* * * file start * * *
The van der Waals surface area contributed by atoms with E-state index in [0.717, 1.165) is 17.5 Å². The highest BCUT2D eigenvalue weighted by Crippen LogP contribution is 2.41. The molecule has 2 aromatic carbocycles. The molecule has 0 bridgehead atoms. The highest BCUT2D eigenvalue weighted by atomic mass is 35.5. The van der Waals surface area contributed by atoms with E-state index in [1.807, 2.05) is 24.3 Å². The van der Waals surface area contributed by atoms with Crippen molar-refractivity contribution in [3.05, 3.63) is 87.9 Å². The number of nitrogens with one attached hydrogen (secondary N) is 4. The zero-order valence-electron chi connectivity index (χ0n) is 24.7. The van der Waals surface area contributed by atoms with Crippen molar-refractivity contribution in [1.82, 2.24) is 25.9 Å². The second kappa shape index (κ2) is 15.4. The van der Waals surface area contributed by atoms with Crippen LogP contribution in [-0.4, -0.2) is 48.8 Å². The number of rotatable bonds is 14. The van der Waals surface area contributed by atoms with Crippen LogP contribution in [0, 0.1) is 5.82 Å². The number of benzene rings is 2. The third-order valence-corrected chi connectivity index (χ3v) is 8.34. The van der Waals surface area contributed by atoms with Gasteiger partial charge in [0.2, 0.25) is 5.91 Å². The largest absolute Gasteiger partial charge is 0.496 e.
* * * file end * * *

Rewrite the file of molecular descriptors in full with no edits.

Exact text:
The van der Waals surface area contributed by atoms with E-state index in [0.717, 1.165) is 17.5 Å². The highest BCUT2D eigenvalue weighted by Crippen LogP contribution is 2.41. The molecule has 2 aromatic carbocycles. The molecule has 0 bridgehead atoms. The highest BCUT2D eigenvalue weighted by atomic mass is 35.5. The van der Waals surface area contributed by atoms with E-state index in [1.807, 2.05) is 24.3 Å². The van der Waals surface area contributed by atoms with Crippen molar-refractivity contribution in [3.05, 3.63) is 87.9 Å². The number of nitrogens with one attached hydrogen (secondary N) is 4. The zero-order valence-electron chi connectivity index (χ0n) is 24.7. The van der Waals surface area contributed by atoms with Crippen molar-refractivity contribution in [1.82, 2.24) is 25.9 Å². The second kappa shape index (κ2) is 15.4. The van der Waals surface area contributed by atoms with Crippen LogP contribution in [-0.4, -0.2) is 48.8 Å². The number of rotatable bonds is 14. The van der Waals surface area contributed by atoms with Crippen LogP contribution in [0, 0.1) is 5.82 Å². The number of benzene rings is 2. The third-order valence-corrected chi connectivity index (χ3v) is 8.34. The van der Waals surface area contributed by atoms with Gasteiger partial charge in [0.2, 0.25) is 5.91 Å². The largest absolute Gasteiger partial charge is 0.496 e.